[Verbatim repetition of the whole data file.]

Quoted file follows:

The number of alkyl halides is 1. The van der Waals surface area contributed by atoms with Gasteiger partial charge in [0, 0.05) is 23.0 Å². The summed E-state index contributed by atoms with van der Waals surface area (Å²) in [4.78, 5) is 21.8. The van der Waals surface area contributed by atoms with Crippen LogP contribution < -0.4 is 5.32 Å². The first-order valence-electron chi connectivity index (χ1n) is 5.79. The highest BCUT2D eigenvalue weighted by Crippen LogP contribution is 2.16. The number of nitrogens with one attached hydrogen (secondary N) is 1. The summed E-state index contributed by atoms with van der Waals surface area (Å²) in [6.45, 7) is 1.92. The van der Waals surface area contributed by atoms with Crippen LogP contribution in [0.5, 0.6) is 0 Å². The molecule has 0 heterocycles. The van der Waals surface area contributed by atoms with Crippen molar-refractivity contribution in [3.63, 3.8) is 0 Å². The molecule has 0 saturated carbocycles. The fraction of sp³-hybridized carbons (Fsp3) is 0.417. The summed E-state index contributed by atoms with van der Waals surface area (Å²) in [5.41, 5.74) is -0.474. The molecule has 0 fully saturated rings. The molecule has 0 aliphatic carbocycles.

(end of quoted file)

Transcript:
The number of alkyl halides is 1. The van der Waals surface area contributed by atoms with Gasteiger partial charge in [0, 0.05) is 23.0 Å². The summed E-state index contributed by atoms with van der Waals surface area (Å²) in [4.78, 5) is 21.8. The van der Waals surface area contributed by atoms with Crippen LogP contribution < -0.4 is 5.32 Å². The first-order valence-electron chi connectivity index (χ1n) is 5.79. The highest BCUT2D eigenvalue weighted by Crippen LogP contribution is 2.16. The number of nitrogens with one attached hydrogen (secondary N) is 1. The summed E-state index contributed by atoms with van der Waals surface area (Å²) in [6.45, 7) is 1.92. The van der Waals surface area contributed by atoms with Crippen LogP contribution in [0.5, 0.6) is 0 Å². The molecule has 0 heterocycles. The van der Waals surface area contributed by atoms with Crippen molar-refractivity contribution in [3.63, 3.8) is 0 Å². The molecule has 0 saturated carbocycles. The fraction of sp³-hybridized carbons (Fsp3) is 0.417. The summed E-state index contributed by atoms with van der Waals surface area (Å²) in [5.41, 5.74) is -0.474. The molecule has 0 fully saturated rings. The molecule has 0 aliphatic carbocycles.